Miscellany: Puzzlemaster

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The Independent Culture
BERYL BAINBRIDGE'S mini-outburst this week raised some eyebrows but few questions. Children, says the novelist, should have elocution lessons, and regional accents be eradicated.

It is un-PC to say that one finds one accent uglier than another: such feelings are felt to be invalid. People are put off by strong accents other than their own. We don't notice our own accents, of course. In the deep sea the fish do not see the water. But that's what regional accents are "for": to separate in-groups from out-groups; to attract and repel.

But just because I am in favour of a regional accent doesn't mean I want it in all contexts. Though an avid fan of Taggart, I do not want the national news to be in Glaswegian; any more than others would want it in my father's (lovely) Polish accent.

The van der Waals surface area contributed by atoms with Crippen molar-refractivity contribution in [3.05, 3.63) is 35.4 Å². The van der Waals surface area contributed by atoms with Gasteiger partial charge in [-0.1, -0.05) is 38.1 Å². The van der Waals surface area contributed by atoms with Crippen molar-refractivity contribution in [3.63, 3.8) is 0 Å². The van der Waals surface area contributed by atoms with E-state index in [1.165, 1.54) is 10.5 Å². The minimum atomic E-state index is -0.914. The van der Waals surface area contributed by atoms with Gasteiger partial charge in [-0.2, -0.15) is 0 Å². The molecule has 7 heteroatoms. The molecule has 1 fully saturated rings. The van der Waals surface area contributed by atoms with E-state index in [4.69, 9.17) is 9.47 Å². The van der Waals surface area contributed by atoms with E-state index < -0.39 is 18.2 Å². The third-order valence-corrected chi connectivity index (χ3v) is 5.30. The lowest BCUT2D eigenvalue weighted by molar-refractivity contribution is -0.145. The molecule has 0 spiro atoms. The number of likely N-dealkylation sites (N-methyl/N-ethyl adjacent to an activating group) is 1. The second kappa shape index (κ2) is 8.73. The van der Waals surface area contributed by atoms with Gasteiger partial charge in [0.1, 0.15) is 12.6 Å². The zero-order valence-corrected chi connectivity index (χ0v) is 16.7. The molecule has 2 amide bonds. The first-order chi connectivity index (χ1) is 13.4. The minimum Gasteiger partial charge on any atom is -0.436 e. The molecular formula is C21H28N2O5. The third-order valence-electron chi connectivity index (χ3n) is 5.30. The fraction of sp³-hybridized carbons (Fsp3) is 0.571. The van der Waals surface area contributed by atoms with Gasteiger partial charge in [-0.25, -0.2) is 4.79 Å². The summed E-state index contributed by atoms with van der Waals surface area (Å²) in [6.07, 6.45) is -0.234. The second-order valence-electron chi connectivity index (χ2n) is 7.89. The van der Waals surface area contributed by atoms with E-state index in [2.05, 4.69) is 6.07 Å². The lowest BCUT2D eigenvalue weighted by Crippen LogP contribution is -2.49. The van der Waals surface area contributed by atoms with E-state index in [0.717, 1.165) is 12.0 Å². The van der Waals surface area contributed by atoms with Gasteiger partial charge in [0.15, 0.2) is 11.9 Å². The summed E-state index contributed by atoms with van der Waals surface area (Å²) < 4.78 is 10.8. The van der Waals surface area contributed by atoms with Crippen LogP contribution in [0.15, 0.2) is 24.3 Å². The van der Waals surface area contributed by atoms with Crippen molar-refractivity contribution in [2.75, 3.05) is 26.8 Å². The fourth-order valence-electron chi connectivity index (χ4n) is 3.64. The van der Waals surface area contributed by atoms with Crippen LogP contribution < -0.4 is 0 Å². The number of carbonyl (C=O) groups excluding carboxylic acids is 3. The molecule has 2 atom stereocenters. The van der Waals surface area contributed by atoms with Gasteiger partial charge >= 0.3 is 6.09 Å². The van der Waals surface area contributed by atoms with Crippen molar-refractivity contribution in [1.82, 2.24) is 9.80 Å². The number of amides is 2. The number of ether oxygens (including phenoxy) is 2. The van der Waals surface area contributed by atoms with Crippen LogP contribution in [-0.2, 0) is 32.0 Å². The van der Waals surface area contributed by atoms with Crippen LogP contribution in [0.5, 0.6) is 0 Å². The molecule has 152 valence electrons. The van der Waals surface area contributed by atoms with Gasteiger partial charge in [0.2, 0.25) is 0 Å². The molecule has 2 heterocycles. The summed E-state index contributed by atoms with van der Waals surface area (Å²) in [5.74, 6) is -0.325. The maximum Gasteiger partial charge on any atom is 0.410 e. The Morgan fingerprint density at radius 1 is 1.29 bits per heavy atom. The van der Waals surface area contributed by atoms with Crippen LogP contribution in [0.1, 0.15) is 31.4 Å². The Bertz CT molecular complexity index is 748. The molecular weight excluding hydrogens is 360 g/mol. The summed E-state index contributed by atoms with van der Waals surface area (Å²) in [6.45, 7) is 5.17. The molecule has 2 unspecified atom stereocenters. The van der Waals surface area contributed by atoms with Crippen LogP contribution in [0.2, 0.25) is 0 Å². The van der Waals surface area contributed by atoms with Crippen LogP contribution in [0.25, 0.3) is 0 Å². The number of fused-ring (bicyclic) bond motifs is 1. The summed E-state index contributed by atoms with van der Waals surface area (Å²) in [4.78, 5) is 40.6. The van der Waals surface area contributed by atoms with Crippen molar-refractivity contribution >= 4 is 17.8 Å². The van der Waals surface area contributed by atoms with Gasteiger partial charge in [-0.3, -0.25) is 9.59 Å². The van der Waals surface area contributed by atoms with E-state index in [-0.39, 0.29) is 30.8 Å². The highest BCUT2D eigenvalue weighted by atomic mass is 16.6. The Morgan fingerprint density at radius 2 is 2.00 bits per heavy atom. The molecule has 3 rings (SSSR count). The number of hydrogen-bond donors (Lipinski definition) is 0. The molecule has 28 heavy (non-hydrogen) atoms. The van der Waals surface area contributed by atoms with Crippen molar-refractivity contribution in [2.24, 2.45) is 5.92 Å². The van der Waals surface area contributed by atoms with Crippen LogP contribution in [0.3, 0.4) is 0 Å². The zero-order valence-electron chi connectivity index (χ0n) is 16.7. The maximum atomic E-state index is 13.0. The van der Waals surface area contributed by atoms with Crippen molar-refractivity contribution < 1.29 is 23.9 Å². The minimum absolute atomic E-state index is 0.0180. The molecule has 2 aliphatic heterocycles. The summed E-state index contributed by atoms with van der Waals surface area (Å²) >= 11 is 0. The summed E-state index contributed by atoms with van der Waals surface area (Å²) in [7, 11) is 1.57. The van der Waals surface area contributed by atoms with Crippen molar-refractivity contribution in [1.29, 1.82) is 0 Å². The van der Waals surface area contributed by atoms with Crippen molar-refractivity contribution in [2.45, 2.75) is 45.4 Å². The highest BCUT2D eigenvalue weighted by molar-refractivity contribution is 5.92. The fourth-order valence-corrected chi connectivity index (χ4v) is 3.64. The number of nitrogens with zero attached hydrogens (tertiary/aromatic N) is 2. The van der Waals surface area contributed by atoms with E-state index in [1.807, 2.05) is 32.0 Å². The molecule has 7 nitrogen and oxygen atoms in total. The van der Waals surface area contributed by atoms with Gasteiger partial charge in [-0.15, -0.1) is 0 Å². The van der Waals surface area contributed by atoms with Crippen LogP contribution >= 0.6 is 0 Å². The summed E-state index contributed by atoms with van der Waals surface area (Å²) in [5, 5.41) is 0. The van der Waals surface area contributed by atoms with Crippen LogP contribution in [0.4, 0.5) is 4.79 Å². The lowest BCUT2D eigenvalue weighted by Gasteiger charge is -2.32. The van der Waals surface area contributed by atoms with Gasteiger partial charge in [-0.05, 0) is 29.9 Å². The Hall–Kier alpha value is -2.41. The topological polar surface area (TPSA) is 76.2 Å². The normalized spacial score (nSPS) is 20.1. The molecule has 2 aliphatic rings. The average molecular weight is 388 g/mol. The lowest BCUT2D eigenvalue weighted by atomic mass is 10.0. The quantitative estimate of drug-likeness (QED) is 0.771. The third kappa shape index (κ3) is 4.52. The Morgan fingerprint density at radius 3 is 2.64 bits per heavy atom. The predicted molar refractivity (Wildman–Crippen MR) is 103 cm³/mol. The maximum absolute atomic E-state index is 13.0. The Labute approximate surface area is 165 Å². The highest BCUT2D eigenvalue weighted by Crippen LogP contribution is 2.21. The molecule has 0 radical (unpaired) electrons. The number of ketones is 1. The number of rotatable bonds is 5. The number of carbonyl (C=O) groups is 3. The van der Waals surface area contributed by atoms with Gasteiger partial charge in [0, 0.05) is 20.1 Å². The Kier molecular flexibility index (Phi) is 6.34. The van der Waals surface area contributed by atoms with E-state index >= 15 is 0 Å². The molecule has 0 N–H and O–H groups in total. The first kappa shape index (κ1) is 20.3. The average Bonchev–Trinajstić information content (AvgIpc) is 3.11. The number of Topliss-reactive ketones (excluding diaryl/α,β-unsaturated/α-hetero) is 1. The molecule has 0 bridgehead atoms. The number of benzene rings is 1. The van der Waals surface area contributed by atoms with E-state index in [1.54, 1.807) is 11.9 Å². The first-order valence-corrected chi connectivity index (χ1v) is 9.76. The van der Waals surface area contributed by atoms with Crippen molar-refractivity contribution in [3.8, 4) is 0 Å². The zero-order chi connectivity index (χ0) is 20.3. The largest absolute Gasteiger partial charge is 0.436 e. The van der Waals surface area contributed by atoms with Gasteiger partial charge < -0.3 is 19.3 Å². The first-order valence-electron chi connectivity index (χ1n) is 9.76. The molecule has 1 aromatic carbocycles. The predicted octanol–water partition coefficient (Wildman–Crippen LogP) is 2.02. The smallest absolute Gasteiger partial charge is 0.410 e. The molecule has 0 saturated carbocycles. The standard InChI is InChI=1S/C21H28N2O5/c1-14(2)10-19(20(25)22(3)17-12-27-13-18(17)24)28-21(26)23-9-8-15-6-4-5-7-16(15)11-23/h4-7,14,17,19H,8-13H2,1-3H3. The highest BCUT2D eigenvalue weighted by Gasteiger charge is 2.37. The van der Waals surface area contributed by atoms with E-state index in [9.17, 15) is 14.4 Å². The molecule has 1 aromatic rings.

Unfortunately there is no alternative to the disparate media babble of mixed and modified accents: the natural candidate for such a role, received English, is disqualified for reasons of class. There is already uniformity in the written language. We write house whether we read it as hice or ha-ouse.

A consistent regional patois with its own grammar is one thing; sloppiness another. But language is one of the most democratic and rudderless of institutions. Grumble all you wish at Sco'land, Ga'wick or "Northern Island" , the tide cannot be turned back. Pronounce Sco'land with a "t" and you are dated just as surely as if you'd been named Elspeth or Archibald.

Language change cannot be stopped, but that doesn't mean it shouldn't be moderated. Listen to the sloppy inarticulacies of children's programming, or the news. This is not regionality but language blindness. No wonder education is such a struggle.

Answer to last week's Puzzles



3. Each domino must cover a black square and a white square. But there are more white squares than black. So it is impossible. First out of the electronic hat was David Hodgkiss in Germany.


Uncle Tadek goes from Tomsk to Omsk visiting each other town exactly once. Show that if the high road (BG) is not passable, it is not possible. Even if he visits towns more than once he must go through an even number of them. Unless he goes along BP

Answers next week

Comments to: indy@puzzlemaster.co.uk